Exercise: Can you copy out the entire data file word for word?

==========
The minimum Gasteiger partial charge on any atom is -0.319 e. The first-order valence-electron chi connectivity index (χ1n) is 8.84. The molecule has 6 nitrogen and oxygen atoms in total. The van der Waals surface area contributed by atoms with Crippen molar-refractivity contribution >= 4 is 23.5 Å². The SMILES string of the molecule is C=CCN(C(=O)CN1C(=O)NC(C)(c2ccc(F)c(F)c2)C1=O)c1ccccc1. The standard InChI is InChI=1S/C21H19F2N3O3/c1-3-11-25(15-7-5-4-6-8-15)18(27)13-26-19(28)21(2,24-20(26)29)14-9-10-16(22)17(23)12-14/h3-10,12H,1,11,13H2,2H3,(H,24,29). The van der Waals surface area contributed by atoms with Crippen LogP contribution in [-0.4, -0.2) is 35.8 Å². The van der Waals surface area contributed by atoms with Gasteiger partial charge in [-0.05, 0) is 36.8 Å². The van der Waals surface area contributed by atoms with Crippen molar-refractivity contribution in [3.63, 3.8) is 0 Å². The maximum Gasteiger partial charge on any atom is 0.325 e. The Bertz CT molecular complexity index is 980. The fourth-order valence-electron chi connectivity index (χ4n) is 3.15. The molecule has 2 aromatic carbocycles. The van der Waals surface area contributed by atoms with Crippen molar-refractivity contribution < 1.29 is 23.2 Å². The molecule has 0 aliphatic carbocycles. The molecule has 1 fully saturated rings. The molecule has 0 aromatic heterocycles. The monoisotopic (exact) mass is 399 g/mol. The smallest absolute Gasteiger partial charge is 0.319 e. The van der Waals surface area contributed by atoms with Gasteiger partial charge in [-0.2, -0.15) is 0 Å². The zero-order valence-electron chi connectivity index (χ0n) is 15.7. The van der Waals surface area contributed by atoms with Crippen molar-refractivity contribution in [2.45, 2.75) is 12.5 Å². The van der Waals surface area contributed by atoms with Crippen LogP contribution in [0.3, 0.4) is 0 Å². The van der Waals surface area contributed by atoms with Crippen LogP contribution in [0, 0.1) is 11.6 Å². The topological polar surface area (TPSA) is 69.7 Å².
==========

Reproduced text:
The minimum Gasteiger partial charge on any atom is -0.319 e. The first-order valence-electron chi connectivity index (χ1n) is 8.84. The molecule has 6 nitrogen and oxygen atoms in total. The van der Waals surface area contributed by atoms with Crippen molar-refractivity contribution >= 4 is 23.5 Å². The SMILES string of the molecule is C=CCN(C(=O)CN1C(=O)NC(C)(c2ccc(F)c(F)c2)C1=O)c1ccccc1. The standard InChI is InChI=1S/C21H19F2N3O3/c1-3-11-25(15-7-5-4-6-8-15)18(27)13-26-19(28)21(2,24-20(26)29)14-9-10-16(22)17(23)12-14/h3-10,12H,1,11,13H2,2H3,(H,24,29). The van der Waals surface area contributed by atoms with Crippen LogP contribution in [-0.4, -0.2) is 35.8 Å². The van der Waals surface area contributed by atoms with Gasteiger partial charge in [-0.05, 0) is 36.8 Å². The van der Waals surface area contributed by atoms with Crippen molar-refractivity contribution in [3.63, 3.8) is 0 Å². The maximum Gasteiger partial charge on any atom is 0.325 e. The Bertz CT molecular complexity index is 980. The fourth-order valence-electron chi connectivity index (χ4n) is 3.15. The molecule has 2 aromatic carbocycles. The van der Waals surface area contributed by atoms with Crippen molar-refractivity contribution < 1.29 is 23.2 Å². The molecule has 0 aliphatic carbocycles. The molecule has 1 fully saturated rings. The molecule has 0 aromatic heterocycles. The monoisotopic (exact) mass is 399 g/mol. The smallest absolute Gasteiger partial charge is 0.319 e. The van der Waals surface area contributed by atoms with Gasteiger partial charge in [-0.2, -0.15) is 0 Å². The zero-order valence-electron chi connectivity index (χ0n) is 15.7. The van der Waals surface area contributed by atoms with Crippen molar-refractivity contribution in [2.45, 2.75) is 12.5 Å². The van der Waals surface area contributed by atoms with Crippen LogP contribution in [0.3, 0.4) is 0 Å². The van der Waals surface area contributed by atoms with Crippen LogP contribution in [0, 0.1) is 11.6 Å². The topological polar surface area (TPSA) is 69.7 Å².